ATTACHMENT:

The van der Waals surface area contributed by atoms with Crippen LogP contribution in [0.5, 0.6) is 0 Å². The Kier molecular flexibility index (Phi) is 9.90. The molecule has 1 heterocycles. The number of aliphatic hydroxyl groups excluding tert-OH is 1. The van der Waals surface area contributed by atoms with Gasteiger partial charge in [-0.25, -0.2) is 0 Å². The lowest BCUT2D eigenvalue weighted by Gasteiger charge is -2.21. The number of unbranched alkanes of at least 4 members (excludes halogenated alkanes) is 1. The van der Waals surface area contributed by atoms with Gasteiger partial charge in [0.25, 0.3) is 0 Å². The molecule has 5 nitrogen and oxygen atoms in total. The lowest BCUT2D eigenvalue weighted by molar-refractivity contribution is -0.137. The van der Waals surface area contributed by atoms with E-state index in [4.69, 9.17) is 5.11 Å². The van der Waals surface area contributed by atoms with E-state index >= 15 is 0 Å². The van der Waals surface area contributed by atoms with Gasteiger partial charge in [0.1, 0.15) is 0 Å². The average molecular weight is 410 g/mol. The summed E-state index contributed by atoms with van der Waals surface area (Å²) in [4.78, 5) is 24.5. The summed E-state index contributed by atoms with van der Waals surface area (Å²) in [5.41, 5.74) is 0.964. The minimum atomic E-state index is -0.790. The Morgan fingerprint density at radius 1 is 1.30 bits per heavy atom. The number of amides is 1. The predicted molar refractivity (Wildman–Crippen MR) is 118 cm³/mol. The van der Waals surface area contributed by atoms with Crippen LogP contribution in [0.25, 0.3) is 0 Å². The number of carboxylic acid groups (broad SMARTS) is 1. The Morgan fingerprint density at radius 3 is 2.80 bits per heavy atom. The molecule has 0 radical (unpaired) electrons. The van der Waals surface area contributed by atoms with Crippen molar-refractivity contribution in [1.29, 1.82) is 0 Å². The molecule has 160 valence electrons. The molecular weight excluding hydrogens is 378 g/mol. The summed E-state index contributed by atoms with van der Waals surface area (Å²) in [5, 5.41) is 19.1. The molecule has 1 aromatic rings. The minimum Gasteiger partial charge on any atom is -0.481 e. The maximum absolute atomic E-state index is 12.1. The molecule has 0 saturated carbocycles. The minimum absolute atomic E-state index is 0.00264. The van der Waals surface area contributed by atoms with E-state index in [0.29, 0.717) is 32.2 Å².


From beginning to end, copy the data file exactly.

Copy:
The van der Waals surface area contributed by atoms with Crippen LogP contribution in [0.5, 0.6) is 0 Å². The Kier molecular flexibility index (Phi) is 9.90. The molecule has 1 heterocycles. The number of aliphatic hydroxyl groups excluding tert-OH is 1. The van der Waals surface area contributed by atoms with Gasteiger partial charge in [-0.25, -0.2) is 0 Å². The lowest BCUT2D eigenvalue weighted by Gasteiger charge is -2.21. The number of unbranched alkanes of at least 4 members (excludes halogenated alkanes) is 1. The van der Waals surface area contributed by atoms with Gasteiger partial charge in [0.25, 0.3) is 0 Å². The molecule has 5 nitrogen and oxygen atoms in total. The lowest BCUT2D eigenvalue weighted by molar-refractivity contribution is -0.137. The van der Waals surface area contributed by atoms with E-state index in [4.69, 9.17) is 5.11 Å². The van der Waals surface area contributed by atoms with E-state index >= 15 is 0 Å². The van der Waals surface area contributed by atoms with Gasteiger partial charge in [0.1, 0.15) is 0 Å². The average molecular weight is 410 g/mol. The summed E-state index contributed by atoms with van der Waals surface area (Å²) in [4.78, 5) is 24.5. The summed E-state index contributed by atoms with van der Waals surface area (Å²) in [5.41, 5.74) is 0.964. The minimum atomic E-state index is -0.790. The Morgan fingerprint density at radius 1 is 1.30 bits per heavy atom. The number of amides is 1. The predicted molar refractivity (Wildman–Crippen MR) is 118 cm³/mol. The van der Waals surface area contributed by atoms with Crippen LogP contribution in [0.25, 0.3) is 0 Å². The number of carboxylic acid groups (broad SMARTS) is 1. The Morgan fingerprint density at radius 3 is 2.80 bits per heavy atom. The molecule has 0 radical (unpaired) electrons. The van der Waals surface area contributed by atoms with Crippen molar-refractivity contribution in [1.29, 1.82) is 0 Å². The molecule has 160 valence electrons. The molecular weight excluding hydrogens is 378 g/mol. The summed E-state index contributed by atoms with van der Waals surface area (Å²) in [5, 5.41) is 19.1. The molecule has 1 aromatic rings. The minimum Gasteiger partial charge on any atom is -0.481 e. The maximum absolute atomic E-state index is 12.1. The molecule has 0 saturated carbocycles. The minimum absolute atomic E-state index is 0.00264. The van der Waals surface area contributed by atoms with E-state index in [0.29, 0.717) is 32.2 Å².